Advertisement

Translations and rotations at low Reynolds number: A study of simple model swimmers with finite amplitude strokes

  • M. Leoni
  • T. B. Liverpool
Regular Article
Part of the following topical collections:
  1. Active Matter

Abstract

We present a simple dynamical model of self-propeller at low Reynolds number in which self-propulsion is achieved via rotary elements (rotors). In this model by changing the sense of rotation of the rotors, the self-propeller can switch between a “linear swimming” phase where it swims in a straight line and a “tumbling” phase in which it can change direction in a controllable way via a global rotation of its body. We study the dynamics of this propeller in detail. To do this we provide an analytic framework within which the non-perturbative aspects of the internal dynamics can be treated allowing us to study the swimming process for arbitrary values of the swimmer deformations. Using it, we compute the averages (over a deformation cycle) of a number of characteristic properties of the swimmer such as its self-propulsion velocity, the dissipated power, its efficiency and the fluid flow patterns it generates. We compare these results to the corresponding average quantities for another class of model swimmers, where self-propulsion is achieved via periodic translations. Finally, we provide an explanation of why non-perturbative results can be obtained for these models using the geometrical language of gauge theory.

Graphical abstract

Keywords

Regular Article - Topical issue: Active Matter 

References

  1. 1.
    G. Taylor, Proc. R. Soc. London, Ser. A 209, 447 (1951)CrossRefADSGoogle Scholar
  2. 2.
    E.M. Purcell, Am. J. Phys. 45, 3 (1977)CrossRefADSGoogle Scholar
  3. 3.
    M.J. Lighthill, Mathematical Biofluiddynamics (SIAM, Philadelphia, 1975)Google Scholar
  4. 4.
    S. Childress, Mechanics of Swimming and Flying (Cambridge University Press, 1981)Google Scholar
  5. 5.
    H.C. Berg, E. coli in Motion (Springer, New York, 2003)Google Scholar
  6. 6.
    C. Brennen, H. Winet, Annu. Rev. Fluid Mech. 9, 339 (1977)CrossRefADSGoogle Scholar
  7. 7.
    E. Lauga, T.R. Powers, Rep. Progr. Phys. 72, 096601 (2009)MathSciNetCrossRefADSGoogle Scholar
  8. 8.
    S.J. Ebbens, J.R. Howse, Soft Matter 6, 726 (2010)CrossRefADSGoogle Scholar
  9. 9.
    E.A. Gaffney et al., Annu. Rev. Fluid Mech. 46, 501 (2011)CrossRefADSGoogle Scholar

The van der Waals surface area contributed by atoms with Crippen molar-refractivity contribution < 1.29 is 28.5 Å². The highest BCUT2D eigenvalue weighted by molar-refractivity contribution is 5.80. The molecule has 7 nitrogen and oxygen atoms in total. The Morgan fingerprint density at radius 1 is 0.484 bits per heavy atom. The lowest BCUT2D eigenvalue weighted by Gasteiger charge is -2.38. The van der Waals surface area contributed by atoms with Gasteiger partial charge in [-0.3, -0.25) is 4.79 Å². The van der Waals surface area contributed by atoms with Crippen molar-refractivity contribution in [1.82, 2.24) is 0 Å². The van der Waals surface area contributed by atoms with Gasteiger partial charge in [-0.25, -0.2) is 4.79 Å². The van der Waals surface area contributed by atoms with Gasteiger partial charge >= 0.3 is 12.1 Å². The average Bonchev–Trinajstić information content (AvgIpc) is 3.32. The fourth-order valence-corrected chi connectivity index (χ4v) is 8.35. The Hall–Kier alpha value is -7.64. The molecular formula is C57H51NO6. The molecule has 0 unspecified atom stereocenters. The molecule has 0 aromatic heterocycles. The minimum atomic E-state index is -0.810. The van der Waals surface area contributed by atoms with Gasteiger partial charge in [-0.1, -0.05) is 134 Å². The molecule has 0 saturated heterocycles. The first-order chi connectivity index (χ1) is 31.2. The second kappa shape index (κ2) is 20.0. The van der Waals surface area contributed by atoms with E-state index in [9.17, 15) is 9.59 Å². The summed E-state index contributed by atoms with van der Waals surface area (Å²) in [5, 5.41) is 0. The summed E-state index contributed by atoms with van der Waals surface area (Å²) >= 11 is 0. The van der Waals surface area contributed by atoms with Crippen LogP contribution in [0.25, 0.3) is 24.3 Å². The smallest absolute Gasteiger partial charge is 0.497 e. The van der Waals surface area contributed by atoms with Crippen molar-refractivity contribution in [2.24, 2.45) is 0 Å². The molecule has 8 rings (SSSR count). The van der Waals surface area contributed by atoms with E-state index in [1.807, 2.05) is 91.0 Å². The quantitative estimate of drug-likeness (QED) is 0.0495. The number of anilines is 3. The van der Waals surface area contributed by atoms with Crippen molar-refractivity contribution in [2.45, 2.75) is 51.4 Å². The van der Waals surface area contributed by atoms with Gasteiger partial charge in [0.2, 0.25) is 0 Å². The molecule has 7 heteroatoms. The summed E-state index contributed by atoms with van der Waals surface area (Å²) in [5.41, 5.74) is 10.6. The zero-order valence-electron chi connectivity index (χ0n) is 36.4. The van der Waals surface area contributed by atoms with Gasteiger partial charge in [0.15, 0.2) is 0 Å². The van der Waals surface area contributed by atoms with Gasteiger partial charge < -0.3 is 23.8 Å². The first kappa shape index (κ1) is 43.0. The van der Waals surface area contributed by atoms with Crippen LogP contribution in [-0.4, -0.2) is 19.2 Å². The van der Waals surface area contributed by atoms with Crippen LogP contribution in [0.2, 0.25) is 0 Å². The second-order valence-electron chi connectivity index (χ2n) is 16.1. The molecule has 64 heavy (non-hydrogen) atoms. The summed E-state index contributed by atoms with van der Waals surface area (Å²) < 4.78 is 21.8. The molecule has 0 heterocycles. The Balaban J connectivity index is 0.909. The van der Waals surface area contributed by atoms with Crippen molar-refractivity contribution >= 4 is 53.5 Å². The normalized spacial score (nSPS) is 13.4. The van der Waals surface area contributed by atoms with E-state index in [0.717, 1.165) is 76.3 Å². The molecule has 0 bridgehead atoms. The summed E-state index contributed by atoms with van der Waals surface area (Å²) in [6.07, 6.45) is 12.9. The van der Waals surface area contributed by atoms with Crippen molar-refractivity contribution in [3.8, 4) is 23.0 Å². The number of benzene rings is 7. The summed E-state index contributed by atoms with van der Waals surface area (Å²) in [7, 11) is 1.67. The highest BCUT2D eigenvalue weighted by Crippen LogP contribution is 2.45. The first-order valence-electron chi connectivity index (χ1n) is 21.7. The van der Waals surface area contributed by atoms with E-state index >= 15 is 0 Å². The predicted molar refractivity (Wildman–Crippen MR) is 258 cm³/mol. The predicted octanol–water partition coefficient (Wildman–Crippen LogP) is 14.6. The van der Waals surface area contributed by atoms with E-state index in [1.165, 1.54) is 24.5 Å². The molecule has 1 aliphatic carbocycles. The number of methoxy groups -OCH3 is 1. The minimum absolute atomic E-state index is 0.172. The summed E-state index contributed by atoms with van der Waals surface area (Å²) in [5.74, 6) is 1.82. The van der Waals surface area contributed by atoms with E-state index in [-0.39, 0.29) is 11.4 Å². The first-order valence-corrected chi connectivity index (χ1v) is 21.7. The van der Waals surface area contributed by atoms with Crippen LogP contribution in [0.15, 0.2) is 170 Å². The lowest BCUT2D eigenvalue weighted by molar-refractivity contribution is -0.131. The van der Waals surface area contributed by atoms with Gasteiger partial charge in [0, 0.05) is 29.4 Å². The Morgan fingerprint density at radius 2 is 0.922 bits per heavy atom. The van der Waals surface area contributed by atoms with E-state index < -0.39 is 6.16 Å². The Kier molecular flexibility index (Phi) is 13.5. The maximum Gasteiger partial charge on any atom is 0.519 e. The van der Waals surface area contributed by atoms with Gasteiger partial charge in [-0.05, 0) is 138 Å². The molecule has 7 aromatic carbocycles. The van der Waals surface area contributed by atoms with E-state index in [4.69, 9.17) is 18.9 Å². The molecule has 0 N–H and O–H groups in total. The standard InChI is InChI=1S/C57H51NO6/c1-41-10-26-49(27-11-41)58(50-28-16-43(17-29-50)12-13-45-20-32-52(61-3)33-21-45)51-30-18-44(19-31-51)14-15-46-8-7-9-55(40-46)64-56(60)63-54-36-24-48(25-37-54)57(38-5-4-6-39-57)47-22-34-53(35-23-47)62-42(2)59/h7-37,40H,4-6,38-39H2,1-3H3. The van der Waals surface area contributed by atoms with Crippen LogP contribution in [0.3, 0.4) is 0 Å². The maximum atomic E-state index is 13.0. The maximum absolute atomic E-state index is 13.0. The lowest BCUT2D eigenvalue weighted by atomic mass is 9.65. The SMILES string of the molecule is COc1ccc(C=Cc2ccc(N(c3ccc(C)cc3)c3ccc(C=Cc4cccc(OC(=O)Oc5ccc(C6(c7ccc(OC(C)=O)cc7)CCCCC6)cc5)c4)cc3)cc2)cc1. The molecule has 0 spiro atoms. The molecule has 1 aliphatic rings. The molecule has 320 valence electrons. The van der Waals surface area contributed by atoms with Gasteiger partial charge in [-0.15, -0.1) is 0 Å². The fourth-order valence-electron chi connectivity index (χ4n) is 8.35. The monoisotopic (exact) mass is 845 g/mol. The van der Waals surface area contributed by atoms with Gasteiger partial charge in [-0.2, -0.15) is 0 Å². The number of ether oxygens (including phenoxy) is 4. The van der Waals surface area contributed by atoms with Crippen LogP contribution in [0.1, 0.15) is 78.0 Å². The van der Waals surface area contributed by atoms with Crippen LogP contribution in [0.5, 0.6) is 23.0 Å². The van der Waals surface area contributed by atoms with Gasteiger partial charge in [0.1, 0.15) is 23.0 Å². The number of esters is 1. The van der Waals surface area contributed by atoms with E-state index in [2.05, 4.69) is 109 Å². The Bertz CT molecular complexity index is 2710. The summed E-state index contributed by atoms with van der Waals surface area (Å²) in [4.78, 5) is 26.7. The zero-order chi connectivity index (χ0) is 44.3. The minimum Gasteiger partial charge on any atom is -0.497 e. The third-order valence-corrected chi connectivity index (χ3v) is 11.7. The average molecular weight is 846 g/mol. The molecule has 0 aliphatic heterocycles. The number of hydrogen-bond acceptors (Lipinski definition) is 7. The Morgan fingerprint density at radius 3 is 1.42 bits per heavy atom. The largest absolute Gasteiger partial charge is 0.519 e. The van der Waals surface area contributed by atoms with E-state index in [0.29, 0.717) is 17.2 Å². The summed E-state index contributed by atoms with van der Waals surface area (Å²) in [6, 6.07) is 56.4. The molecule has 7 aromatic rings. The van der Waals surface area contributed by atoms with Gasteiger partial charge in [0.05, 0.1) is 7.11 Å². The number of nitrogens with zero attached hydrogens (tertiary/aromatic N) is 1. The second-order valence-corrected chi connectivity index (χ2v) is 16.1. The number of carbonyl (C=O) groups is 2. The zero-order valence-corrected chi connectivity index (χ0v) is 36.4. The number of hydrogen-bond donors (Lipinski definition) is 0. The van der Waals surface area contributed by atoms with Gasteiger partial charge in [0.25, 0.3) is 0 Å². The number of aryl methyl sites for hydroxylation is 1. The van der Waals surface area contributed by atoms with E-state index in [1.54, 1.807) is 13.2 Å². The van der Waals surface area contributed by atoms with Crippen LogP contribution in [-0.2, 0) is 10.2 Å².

10. 10.
    M.J. Lighthill, Comm. Pure Appl. Math. 5, 109 (1952)MathSciNetCrossRefGoogle Scholar
  11. 11.
    J.R. Blake, Bull. Austral. Math. Soc. 3, 255 (1971)CrossRefADSGoogle Scholar
  12. 12.
    G.I. Taylor, Proc. R. Soc. London, Ser. A 211, 225 (1952)CrossRefADSGoogle Scholar
  13. 13.
    A.T. Chwang, T.Y. Wu, Proc. R. Soc. London, Ser. B 178, 327 (1971)CrossRefADSGoogle Scholar
  14. 14.
    J. Garcia de la Torre, V.A. Bloomfield, Biophys. J. 20, 49 (1977)CrossRefGoogle Scholar
  15. 15.
    G.J. Hancock, Proc. R. Soc. London, Ser. A 217, 96 (1953)CrossRefADSGoogle Scholar
  16. 16.
    J. Lighthill, SIAM Rev. 18, 161 (1975)CrossRefGoogle Scholar
  17. 17.
    A. Najafi, R. Golestanian, Phys. Rev. E 69, 062901 (2004)CrossRefADSGoogle Scholar
  18. 18.
    R. Golestanian, A. Ajdari, Phys. Rev. E 77, 036308 (2008)CrossRefADSGoogle Scholar
  19. 19.
    A. Najafi, R. Zargar, Phys. Rev. E 81, 067301 (2010)CrossRefADSGoogle Scholar
  20. 20.
    M. Leoni, T.B. Liverpool, Europhys. Lett. 92, 64004 (2010)CrossRefADSGoogle Scholar
  21. 21.
    Y. Fily, A. Baskaran, M.C. Marchetti, Soft Matter 8, 3002 (2012)CrossRefADSGoogle Scholar
  22. 22.
    R. Dreyfus et al., Nature 437, 862 (2005)CrossRefADSGoogle Scholar
  23. 23.
    P. Tierno et al., Phys. Rev. Lett. 101, 218304 (2008)CrossRefADSGoogle Scholar
  24. 24.
    A. Ghosh, P. Fischer, Nano Lett. 9, 2243 (2009)CrossRefADSGoogle Scholar
  25. 25.
    L. Zhang et al., Nano Lett. 9, 3663 (2009)CrossRefADSGoogle Scholar
  26. 26.
    P. Tierno et al., Phys. Rev. E 81, 011402 (2010)CrossRefADSGoogle Scholar
  27. 27.
    P. Dhar et al., Nano Lett. 6, 66 (2006)CrossRefADSGoogle Scholar
  28. 28.
    S. Ebbens et al., Phys. Rev. E 82, 015304 (2010)CrossRefADSGoogle Scholar
  29. 29.
    M. Leoni et al., Soft Matter 5, 472 (2009)CrossRefADSGoogle Scholar
  30. 30.
    M. Leoni et al., Phys. Rev. E 81, 036304 (2010)CrossRefADSGoogle Scholar
  31. 31.
    J.S. Guasto, K.A. Johnson, J.P. Gollub, Phys. Rev. Lett. 105, 168102 (2010)CrossRefADSGoogle Scholar
  32. 32.
    K. Drescher et al., Phys. Rev. Lett. 105, 168101 (2010)CrossRefADSGoogle Scholar
  33. 33.
    A. Shapere, F. Wilczek, Phys. Rev. Lett. 58, 2051 (1987)CrossRefADSGoogle Scholar
  34. 34.
    A. Shapere, F. Wilczek, J. Fluid Mech. 198, 557 (1989)MathSciNetCrossRefADSGoogle Scholar
  35. 35.
    M. Doi, S. Edwards, The Theory of Polymer Dynamics (Oxford University Press, 1986)Google Scholar
  36. 36.
    P.G. Saffman, J. Fluid Mech. 73, 593 (1976)MathSciNetCrossRefADSGoogle Scholar
  37. 37.
    B.A. Hughes, B.A. Pailthorpe, L.R. White, J. Fluid Mech. 310, 349 (1981)CrossRefADSGoogle Scholar
  38. 38.
    A.J. Levine, T.B. Liverpool, F.C. MacKintosh, Phys. Rev. Lett. 93, 038102 (2004)CrossRefADSGoogle Scholar
  39. 39.
    H.C. Berg, D.A. Brown, Nature 239, 500 (1972)CrossRefADSGoogle Scholar
  40. 40.
    M. Leoni, T.B. Liverpool, Phys. Rev. Lett. 105, 238102 (2010)CrossRefADSGoogle Scholar
  41. 41.
    J.E. Avron, O. Raz, New J. Phys. 10, 063016 (2008)CrossRefADSGoogle Scholar
  42. 42.
    I.S. Gradshteyn, I.M. Ryzhik, Table of Integrals, Series, and Products, seventh edition (Academic Press, 2007)Google Scholar

Copyright information

© EDP Sciences, SIF, Springer-Verlag Berlin Heidelberg 2012

Authors and Affiliations

  • M. Leoni
    • 1
  • T. B. Liverpool
    • 1
  1. 1.Department of MathematicsUniversity of BristolBristolUK

Personalised recommendations